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Chimmey Ideas
The discovery of the chimney came many years ago when log homes were constructed with mud and wattle chimneys. What is so interesting is that today, many of these chimneys are still standing. However, the one common denominator is that these chimneys have a tendency to lean. Everyone figured that the foundation of the chimney was inadequate or that the mud around the base had deteriorated.

However, after finding a letter written by a woman about a chimney catching fire at her fathers home, she told about how he ran outside and kicked the support of the chimney out. When he did this, the chimney fell over but the house did not catch fire. This helped people understand why the chimneys were all leaning being built to topple in case of fire, thus saving the house.

Then after World Ware II, the building of chimneys changed. Since houses at this time were typically framed using wood, insulation had to be added so that heat could be trapped. Then masonry was used but since it offers little insulation, the chimney would eventually become very hot. Today, many new codes have been developed so that combustible materials are separated by air space. This is a good option for framed homes but without understanding these codes, fire hazards can develop.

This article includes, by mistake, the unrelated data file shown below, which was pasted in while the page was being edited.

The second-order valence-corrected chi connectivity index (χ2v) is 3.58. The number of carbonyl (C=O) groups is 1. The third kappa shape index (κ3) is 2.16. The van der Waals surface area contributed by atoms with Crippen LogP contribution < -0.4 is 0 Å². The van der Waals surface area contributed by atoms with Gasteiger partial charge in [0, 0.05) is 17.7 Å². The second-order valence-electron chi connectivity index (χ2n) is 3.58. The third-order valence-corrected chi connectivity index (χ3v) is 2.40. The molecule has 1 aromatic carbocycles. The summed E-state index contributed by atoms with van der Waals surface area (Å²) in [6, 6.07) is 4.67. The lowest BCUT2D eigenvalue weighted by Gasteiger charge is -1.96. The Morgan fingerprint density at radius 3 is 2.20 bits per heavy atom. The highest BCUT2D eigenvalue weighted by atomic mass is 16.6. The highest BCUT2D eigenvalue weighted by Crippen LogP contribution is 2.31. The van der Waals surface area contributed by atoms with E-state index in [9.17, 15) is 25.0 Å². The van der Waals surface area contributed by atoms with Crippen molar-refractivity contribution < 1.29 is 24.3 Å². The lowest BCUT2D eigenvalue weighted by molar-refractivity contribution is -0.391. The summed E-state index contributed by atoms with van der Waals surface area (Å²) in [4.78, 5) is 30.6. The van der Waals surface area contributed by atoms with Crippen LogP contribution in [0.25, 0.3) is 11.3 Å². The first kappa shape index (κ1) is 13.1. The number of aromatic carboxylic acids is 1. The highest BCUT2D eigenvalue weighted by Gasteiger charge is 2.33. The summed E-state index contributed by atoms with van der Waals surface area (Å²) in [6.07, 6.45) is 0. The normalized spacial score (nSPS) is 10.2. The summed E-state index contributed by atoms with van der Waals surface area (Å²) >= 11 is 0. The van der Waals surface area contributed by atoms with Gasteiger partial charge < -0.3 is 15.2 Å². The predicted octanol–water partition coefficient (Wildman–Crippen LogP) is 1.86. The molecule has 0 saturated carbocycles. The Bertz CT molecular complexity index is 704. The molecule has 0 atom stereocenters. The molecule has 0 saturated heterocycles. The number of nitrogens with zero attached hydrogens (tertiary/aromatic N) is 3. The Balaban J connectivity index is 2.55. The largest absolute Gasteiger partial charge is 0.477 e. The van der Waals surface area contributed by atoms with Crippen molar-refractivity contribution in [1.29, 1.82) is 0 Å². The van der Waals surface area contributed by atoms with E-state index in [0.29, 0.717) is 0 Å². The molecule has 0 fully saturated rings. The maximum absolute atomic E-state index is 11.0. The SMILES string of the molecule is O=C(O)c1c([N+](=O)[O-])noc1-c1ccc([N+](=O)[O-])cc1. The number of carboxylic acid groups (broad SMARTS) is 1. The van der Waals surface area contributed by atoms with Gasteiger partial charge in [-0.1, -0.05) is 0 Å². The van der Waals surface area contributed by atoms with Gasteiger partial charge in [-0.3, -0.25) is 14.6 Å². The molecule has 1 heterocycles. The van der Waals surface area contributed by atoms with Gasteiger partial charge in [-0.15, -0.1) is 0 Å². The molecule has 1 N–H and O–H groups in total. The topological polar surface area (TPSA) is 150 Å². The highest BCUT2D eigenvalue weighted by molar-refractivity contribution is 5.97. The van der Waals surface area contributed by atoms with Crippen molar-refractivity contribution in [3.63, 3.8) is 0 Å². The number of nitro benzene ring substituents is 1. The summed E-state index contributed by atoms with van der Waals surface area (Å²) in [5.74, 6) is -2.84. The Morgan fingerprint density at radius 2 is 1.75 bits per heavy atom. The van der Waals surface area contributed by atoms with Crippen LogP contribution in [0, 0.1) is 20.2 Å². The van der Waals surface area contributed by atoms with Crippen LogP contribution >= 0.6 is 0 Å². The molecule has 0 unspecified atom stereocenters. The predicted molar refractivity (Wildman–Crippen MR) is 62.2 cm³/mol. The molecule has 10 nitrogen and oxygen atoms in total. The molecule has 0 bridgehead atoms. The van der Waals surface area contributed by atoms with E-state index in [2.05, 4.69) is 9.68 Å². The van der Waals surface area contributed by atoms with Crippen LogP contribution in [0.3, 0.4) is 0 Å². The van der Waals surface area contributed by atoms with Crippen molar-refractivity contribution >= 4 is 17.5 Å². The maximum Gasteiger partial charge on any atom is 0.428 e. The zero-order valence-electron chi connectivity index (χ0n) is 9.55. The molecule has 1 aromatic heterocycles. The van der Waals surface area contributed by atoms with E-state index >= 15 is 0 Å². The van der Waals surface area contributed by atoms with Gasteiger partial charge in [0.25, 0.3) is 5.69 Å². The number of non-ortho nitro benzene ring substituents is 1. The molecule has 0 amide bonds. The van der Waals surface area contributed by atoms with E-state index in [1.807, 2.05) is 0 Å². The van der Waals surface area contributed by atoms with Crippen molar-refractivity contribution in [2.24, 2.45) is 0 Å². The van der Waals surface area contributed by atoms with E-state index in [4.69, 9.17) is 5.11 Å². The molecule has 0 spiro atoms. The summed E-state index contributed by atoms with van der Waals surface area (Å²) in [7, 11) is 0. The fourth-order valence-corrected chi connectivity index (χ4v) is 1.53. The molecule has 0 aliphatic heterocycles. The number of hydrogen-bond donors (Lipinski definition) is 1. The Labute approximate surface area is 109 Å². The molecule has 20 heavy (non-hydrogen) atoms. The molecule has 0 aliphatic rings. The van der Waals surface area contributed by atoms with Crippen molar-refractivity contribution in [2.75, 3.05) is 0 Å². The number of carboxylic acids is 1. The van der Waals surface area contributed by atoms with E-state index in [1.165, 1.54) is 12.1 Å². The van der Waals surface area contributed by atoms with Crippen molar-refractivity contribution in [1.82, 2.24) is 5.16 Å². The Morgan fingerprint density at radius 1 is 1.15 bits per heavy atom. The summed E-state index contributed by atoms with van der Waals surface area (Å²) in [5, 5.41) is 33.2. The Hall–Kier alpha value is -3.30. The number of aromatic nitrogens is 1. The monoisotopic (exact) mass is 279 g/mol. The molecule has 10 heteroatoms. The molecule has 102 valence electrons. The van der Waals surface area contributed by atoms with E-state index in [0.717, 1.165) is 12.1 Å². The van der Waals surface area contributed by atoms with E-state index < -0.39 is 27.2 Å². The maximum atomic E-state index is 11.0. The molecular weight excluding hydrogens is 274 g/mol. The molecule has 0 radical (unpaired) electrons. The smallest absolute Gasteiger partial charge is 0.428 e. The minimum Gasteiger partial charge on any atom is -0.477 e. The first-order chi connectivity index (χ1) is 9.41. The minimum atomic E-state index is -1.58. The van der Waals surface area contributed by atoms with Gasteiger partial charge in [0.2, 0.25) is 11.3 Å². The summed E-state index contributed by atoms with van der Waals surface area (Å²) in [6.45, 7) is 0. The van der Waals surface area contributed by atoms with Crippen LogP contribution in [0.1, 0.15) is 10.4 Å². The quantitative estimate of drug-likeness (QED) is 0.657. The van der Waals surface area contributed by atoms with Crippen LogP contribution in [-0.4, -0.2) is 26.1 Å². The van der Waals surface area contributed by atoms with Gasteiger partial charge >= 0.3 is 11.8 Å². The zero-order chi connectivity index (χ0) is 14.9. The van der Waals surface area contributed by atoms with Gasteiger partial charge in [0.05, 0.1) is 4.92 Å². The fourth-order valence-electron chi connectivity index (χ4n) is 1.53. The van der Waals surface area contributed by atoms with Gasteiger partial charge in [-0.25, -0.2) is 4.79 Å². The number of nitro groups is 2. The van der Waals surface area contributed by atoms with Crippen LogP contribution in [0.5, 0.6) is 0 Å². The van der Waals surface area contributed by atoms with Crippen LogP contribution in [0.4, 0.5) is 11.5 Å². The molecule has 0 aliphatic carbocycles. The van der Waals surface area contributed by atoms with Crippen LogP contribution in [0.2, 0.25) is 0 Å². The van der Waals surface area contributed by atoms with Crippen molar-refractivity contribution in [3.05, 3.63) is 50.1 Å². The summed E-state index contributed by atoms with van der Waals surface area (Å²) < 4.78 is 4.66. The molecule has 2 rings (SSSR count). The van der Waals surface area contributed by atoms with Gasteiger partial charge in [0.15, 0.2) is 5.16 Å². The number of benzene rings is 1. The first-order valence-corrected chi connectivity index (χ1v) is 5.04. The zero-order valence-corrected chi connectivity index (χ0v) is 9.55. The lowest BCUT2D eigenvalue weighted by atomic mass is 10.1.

On occasion, a builder will use concrete masonry, which is very easy to install but the codes of today are not geared toward this situation. To help with this problem, many of the codes have been modified, as you will see below:

Fireplace Clearance Any combustible material must have a clearance of no less than two inches from the front face and side of masonry fireplaces, and no less than four inches from the back face. Additionally, the air space will not be filled with the exception of providing fire blocking.

This means that any masonry fireplace that will be used in contact with combustible materials and installed in accordance with the manufacturers instructions can have contact with combustible material with the exterior surfaces. In addition to this, combustible materials, which would include wood siding, flooring and trim, and framing, are permitted about the hearth extensions and sides, but not the back.

Fireplace Fire Blocking The spaces found between the floor, ceiling, and fireplace in which the fireplace will pass must be fire blocked using a non-combustible material that is securely fastened in place. The spaces between the beams, wood joists, and headers need to be the depth of one-inch and can only be placed on metal or metal lath that has been laid going across the spaces between the chimney and the combustible materials.



 
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